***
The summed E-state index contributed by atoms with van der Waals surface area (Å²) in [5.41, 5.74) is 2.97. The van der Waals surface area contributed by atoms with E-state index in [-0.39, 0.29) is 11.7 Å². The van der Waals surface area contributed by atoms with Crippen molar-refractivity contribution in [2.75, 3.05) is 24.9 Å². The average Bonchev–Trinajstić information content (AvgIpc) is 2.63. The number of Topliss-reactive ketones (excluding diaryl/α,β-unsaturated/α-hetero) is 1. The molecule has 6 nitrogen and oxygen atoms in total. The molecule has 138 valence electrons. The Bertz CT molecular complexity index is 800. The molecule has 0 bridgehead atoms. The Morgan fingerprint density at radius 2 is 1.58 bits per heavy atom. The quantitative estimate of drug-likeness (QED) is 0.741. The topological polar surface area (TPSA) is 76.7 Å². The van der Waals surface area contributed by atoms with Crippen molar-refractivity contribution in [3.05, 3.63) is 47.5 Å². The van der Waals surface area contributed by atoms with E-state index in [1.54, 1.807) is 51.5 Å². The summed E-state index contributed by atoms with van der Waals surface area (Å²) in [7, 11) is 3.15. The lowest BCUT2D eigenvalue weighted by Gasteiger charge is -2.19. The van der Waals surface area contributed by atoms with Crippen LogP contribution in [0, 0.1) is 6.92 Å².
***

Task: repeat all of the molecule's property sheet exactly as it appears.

The summed E-state index contributed by atoms with van der Waals surface area (Å²) in [5.41, 5.74) is 2.97. The van der Waals surface area contributed by atoms with E-state index in [-0.39, 0.29) is 11.7 Å². The van der Waals surface area contributed by atoms with Crippen molar-refractivity contribution in [2.75, 3.05) is 24.9 Å². The average Bonchev–Trinajstić information content (AvgIpc) is 2.63. The number of Topliss-reactive ketones (excluding diaryl/α,β-unsaturated/α-hetero) is 1. The molecule has 6 nitrogen and oxygen atoms in total. The molecule has 138 valence electrons. The Bertz CT molecular complexity index is 800. The molecule has 0 bridgehead atoms. The Morgan fingerprint density at radius 2 is 1.58 bits per heavy atom. The quantitative estimate of drug-likeness (QED) is 0.741. The topological polar surface area (TPSA) is 76.7 Å². The van der Waals surface area contributed by atoms with Crippen molar-refractivity contribution in [3.05, 3.63) is 47.5 Å². The van der Waals surface area contributed by atoms with E-state index in [1.54, 1.807) is 51.5 Å². The summed E-state index contributed by atoms with van der Waals surface area (Å²) in [7, 11) is 3.15. The lowest BCUT2D eigenvalue weighted by Gasteiger charge is -2.19. The van der Waals surface area contributed by atoms with Crippen LogP contribution in [0, 0.1) is 6.92 Å².